04 Feb In Silicon Valley, a Time-Honored Sport Looks to the Future
SAN FRANCISCO — On any given Sunday during football season, the N.F.L., a league that promotes itself as a standard-bearer of innovation, produces games that are analog at their core. The leather ball has been stitched the same way for decades, and the chain gangs hold the first-down markers like crossing guards at a busy street corner. The players smash into one another in a way a fan from a century ago would recognize.
Yet the league, a $12-billion-a-year business, seems to be perpetually searching for the best and latest technology to help it deliver that analog product to its nearly 200 million fans, who are increasingly tech-savvy.
The juxtaposition can be jarring.
Enormous linemen push off one another in a shoving match that recalls something that could have taken place among heavyweights millenniums ago. And then those linemen head to the sideline and grab a tablet computer to scroll through high-definition photographs of their play.
The collision of old and new is constant during the season, but it has been ever-present here in the cradle of the country’s high-tech industry in the lead-up to Super Bowl 50 on Sunday.
In a region filled with private equity titans, dreamy entrepreneurs and futurists, the N.F.L. has been eager to show off its technological chops this week.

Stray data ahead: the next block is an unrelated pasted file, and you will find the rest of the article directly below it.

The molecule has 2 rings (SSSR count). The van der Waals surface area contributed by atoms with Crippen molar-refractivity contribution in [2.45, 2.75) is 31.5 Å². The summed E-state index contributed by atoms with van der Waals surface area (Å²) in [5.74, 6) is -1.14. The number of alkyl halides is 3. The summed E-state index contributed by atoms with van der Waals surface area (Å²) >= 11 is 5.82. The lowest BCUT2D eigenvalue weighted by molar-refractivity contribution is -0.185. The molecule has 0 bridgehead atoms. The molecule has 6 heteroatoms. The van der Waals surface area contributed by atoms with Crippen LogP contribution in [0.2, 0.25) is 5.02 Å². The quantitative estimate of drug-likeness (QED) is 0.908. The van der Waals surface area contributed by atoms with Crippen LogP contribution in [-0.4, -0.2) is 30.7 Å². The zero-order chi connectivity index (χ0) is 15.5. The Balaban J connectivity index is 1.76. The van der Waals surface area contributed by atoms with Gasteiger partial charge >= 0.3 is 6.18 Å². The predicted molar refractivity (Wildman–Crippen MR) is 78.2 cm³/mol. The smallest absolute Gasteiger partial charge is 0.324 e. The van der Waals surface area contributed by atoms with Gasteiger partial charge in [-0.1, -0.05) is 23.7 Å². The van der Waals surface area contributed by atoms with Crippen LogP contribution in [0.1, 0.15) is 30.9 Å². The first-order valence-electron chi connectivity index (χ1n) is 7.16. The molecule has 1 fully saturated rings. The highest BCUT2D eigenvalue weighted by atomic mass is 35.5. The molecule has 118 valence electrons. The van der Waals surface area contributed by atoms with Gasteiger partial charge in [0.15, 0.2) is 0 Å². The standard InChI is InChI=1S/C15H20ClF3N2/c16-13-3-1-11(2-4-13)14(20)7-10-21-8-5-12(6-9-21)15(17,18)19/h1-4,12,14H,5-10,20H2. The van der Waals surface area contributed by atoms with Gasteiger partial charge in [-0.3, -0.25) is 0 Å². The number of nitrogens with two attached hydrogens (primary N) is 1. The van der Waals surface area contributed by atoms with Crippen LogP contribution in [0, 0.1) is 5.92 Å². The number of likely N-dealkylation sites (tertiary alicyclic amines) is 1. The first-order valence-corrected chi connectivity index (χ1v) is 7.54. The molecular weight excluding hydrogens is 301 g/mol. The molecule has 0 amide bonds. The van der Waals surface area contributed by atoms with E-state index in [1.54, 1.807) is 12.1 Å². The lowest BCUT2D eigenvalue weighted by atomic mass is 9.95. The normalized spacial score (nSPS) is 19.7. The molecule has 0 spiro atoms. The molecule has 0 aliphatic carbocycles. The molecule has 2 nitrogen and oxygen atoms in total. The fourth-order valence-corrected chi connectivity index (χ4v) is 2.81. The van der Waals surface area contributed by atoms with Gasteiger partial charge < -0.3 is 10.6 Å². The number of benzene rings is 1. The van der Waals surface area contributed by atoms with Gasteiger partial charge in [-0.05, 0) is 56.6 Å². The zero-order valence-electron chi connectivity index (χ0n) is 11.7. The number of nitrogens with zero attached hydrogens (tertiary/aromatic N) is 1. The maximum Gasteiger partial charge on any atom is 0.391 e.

On Tuesday, it hosted a round table called Future of Football (sponsored by Microsoft, a league partner). On Saturday, the league will hold a competition at Stanford University for 12 start-ups trying to win financing for products designed to improve the watching of the game at home and at the stadiums and to develop “Tomorrow’s Athlete.”
The Super Bowl host committee has also raised millions of dollars in donations from a range of technology giants, including Apple and Google, two companies not normally associated with the N.F.L. or other sports leagues.
Google is paying for its shuttle buses to ferry Bay Area fans to and from the game. Apple is also running company buses to the game, and it has donated iPhones and laptops to the Super Bowl host committee. Still, neither company has pulled out the stops to throw its brand around here in the same way as many other companies.
Brian Rolapp, the league’s executive vice president for media, is paid to rub shoulders with the likes of Apple, Google, Facebook, Twitter and any other company that will deliver the N.F.L. to fans in a way that complements, but does not dilute, its principal product: the games.
While the league may be eager to deliver football to its fans on whatever device they want to use, he said, it is reluctant to let that technology bleed too far into the game.
“A lot of that comes from the No. 1 objective, is to keep the competition pure,” Rolapp said moments after attending a panel discussion that included a description of HoloLens, a headset being developed by Microsoft that will show games in “augmented reality.”